Tissue engineering and regenerative medicine are promising biomedical approaches to regenerate severe bone defects, caused by trauma, diseases or prolonged physical activities. Scaffold structures support seeded cells and should provide an optimal environment for cell growth. Computational fluid dynamics (CFD) simulations are a key component to investigate the influence of the scaffold structure on flow characteristics and mass transfer. Wall shear stresses (WSS) are of specific interest. The aim of this work is to optimize sinusoidal scaffold structures to improve and optimize cell proliferation and cell nutrition conditions. The scaffolds are computationally created and meshed using SALOME®, while the CFD simulations are carried out using the open‑source CFD toolbox OpenFOAM®. A diffusive‑advective mass transport equation is solved on a laminar flow field using the solver scalarTranportFoam for the evaluation of the nutrient distribution of the scaffolds. The fluid flow is described by the three‑dimensional Navier-Stokes equations. CFD results are validated via µ-particle image velocimetry (µPIV) measurements using scaffolds that are printed into a microchannel using the Two-Photon polymerization technique. The numerical results indicate that both increased frequency and amplitude of the sinusoidal channel regions lead to a velocity decrease inside the sinus regions and vortex formation at high frequencies. µ-PIV measurements confirm that the CFD simulations predict vortex formation and WSS as a function of flow rate with reasonable accuracy, which also allows to predict influence on mass transport. These results confirm the potential of CFD for design and evaluation of optimized scaffold structures. Geometric variations can be easily pre‑evaluated and optimized before printing the scaffolds for experimental evaluation. This integrated computational and experimental design loop is important because minor changes in the flow field, especially near the walls, can directly affect the cell bioactivity.



10:30am - 10:50am

Multiscale mechanics of a cementitious biomaterial: biodentine

P. Dohnalik1, B. Pichler1, G. Richard2, C. Hellmich1

1Vienna University of Technology, Austria; 2Septodont, France

Biodentine is made of calcium silicate, calcium carbonate, zirconium dioxide, and water. It is used for dental replacement. It significantly outperforms the stiffness and hardness of construction cement pastes, which are chemically similar. We here report a comprehensive investiagation on the multiscale mechanics of Biodentine, combining grid nanoindentation, ultrasonic testing, statistics-informed micromechanical modeling. The key to the superior properties of Biodentine is a highly dense, calcite-reinforced hydrate phase, with surprisingly unifrom load levels, underlining the high level of optimization of the material.

References:

Dohnalik et al, Mech Adv Mat Str, DOI: 10.1080/15376494.2022.2073493, 2022

Dohnalik et al., J Mech Beh Biomed Mat 124, 104863, 2021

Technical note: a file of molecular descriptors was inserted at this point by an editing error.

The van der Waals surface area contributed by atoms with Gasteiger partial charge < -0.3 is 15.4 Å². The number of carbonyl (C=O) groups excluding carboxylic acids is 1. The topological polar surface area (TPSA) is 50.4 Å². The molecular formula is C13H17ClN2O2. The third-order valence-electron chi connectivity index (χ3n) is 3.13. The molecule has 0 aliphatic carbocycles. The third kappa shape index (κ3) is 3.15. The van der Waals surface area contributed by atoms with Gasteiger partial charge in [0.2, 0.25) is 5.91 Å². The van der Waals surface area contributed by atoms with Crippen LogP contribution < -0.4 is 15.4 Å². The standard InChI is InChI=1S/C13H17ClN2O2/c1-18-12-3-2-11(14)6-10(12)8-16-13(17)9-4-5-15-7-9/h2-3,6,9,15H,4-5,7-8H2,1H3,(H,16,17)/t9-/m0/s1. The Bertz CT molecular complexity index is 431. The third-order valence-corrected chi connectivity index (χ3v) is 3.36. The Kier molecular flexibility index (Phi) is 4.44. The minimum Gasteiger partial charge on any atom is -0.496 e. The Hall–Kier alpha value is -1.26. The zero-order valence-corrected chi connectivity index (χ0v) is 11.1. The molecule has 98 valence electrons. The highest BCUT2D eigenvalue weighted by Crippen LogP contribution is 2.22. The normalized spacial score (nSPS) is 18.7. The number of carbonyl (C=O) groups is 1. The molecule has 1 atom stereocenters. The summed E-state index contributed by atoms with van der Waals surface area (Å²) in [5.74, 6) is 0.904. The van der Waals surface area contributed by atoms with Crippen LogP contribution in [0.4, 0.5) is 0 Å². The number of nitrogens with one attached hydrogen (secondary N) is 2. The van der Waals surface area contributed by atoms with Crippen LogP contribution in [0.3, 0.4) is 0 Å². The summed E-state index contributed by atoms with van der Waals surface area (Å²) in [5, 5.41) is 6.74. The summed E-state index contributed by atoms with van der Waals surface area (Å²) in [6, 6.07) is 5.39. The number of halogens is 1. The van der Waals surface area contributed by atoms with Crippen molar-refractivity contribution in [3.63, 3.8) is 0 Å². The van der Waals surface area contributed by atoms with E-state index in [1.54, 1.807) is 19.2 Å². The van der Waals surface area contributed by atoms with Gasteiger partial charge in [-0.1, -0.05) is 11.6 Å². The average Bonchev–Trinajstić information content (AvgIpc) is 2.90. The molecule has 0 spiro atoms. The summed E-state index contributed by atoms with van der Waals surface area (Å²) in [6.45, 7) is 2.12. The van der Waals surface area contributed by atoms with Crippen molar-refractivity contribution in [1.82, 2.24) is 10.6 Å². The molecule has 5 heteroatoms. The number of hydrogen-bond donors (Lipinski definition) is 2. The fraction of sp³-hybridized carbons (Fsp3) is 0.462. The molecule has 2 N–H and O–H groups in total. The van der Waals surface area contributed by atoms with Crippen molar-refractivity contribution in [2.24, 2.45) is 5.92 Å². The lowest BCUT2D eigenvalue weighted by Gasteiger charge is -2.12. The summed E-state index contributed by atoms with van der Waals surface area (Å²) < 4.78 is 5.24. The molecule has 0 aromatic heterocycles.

10:50am - 11:10am

Time-dependent mechanics of individual collagen fibrils and electrospun fibres

M. Nalbach1, A. Sensini3, N. Motoi2, M. Rufin1, O. G. Andriotis1, A. Zucchelli3, G. Schitter1, L. Cristofolini3, P. J. Thurner1

1TU Wien, Austria; 2Kobe University, Japan; 3University of Bologna, Italy

Collagen is the most abundant protein in human body. At the nanoscale, collagen forms collagen fibrils (CF) with diameters between 50-500 nm. CFs show time-dependent material behavior, which suggests they are also viscoelastic. Current available tools and methods are not able to measure viscoelastic material properties in a reproducible manner. Here, we present methods to perform force-controlled creep as well dynamic nano-mechanical analysis (DMA) in tension. The method is applied to individual CFs and electrospun PLLA nanofibers (PLLAs). Electrospinning is an emerging technique for fabrication of nanofibrous biomaterials similar to CFs of musculoskeletal tissues [1, 2].

We conducted creep experiments on CFs from and mouse tail tendon collagen fibrils and nano DMA experiments on obth CFs and electrospun PLLAs. Both experiments are facilitated through a recently developed instrument then NanoTens, for testing of nano- and microscale fibers with quick coupling and uncoupling [3].

In creep experiments we show that the transient behaviour at medium strains can be empirically described using a linear Burgers model in Kelvin-Voigt configuration. Here elastic elements exhibit moduli in the range of 0.2-10 GPa and viscous elements exhibit viscosities in the range of 102-104 MPa.s for the dashpot within the Kelvin-Voigt body and 103-106 MPa.s for the dashpot in series.

In nano DMA experiments We observe similar elastic behavior in monotonic tensile tests and elastic response in nanoDMA for CFs and PLLAs. However, the loss modulus and tangent of PLLAs is significantly higher compared to CFs. This warrants room for further optimization of PLLA material properties.

In conclusion, the the NanoTens opens the door for assessing the time-dependent properties of indivudal CFs and thus to establish a unified constitutive CF model.

1. Sensini and Cristofolini, Materials, 11(10), 2018.

2. Sensini et al., Front.Bioeng.Biotech. 2(9), 2021.

3. Nalbach et al., Rev. Sci. Instrum., 2022. Rev.Sci.Instrum. 93 2022